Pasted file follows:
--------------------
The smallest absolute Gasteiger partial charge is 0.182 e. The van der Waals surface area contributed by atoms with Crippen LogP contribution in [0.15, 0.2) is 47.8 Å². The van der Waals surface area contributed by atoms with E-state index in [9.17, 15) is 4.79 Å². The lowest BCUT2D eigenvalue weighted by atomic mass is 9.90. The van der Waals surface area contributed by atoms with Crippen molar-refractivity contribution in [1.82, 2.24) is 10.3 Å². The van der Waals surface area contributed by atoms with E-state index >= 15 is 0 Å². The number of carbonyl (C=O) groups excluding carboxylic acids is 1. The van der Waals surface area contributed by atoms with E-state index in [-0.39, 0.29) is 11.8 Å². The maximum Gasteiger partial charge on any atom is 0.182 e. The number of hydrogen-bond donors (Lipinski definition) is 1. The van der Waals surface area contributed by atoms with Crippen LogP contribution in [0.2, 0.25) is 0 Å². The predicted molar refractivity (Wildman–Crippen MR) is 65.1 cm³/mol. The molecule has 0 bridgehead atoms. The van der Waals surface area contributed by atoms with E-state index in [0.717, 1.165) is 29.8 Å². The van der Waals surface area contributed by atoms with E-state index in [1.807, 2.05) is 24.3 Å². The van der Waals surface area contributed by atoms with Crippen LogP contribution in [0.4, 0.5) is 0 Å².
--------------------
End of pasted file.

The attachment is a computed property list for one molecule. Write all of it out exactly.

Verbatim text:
The smallest absolute Gasteiger partial charge is 0.182 e. The van der Waals surface area contributed by atoms with Crippen LogP contribution in [0.15, 0.2) is 47.8 Å². The van der Waals surface area contributed by atoms with E-state index in [9.17, 15) is 4.79 Å². The lowest BCUT2D eigenvalue weighted by atomic mass is 9.90. The van der Waals surface area contributed by atoms with Crippen molar-refractivity contribution in [1.82, 2.24) is 10.3 Å². The van der Waals surface area contributed by atoms with E-state index >= 15 is 0 Å². The number of carbonyl (C=O) groups excluding carboxylic acids is 1. The van der Waals surface area contributed by atoms with E-state index in [-0.39, 0.29) is 11.8 Å². The maximum Gasteiger partial charge on any atom is 0.182 e. The number of hydrogen-bond donors (Lipinski definition) is 1. The van der Waals surface area contributed by atoms with Crippen LogP contribution in [0.2, 0.25) is 0 Å². The predicted molar refractivity (Wildman–Crippen MR) is 65.1 cm³/mol. The molecule has 0 bridgehead atoms. The van der Waals surface area contributed by atoms with E-state index in [0.717, 1.165) is 29.8 Å². The van der Waals surface area contributed by atoms with E-state index in [1.807, 2.05) is 24.3 Å². The van der Waals surface area contributed by atoms with Crippen LogP contribution in [0.4, 0.5) is 0 Å².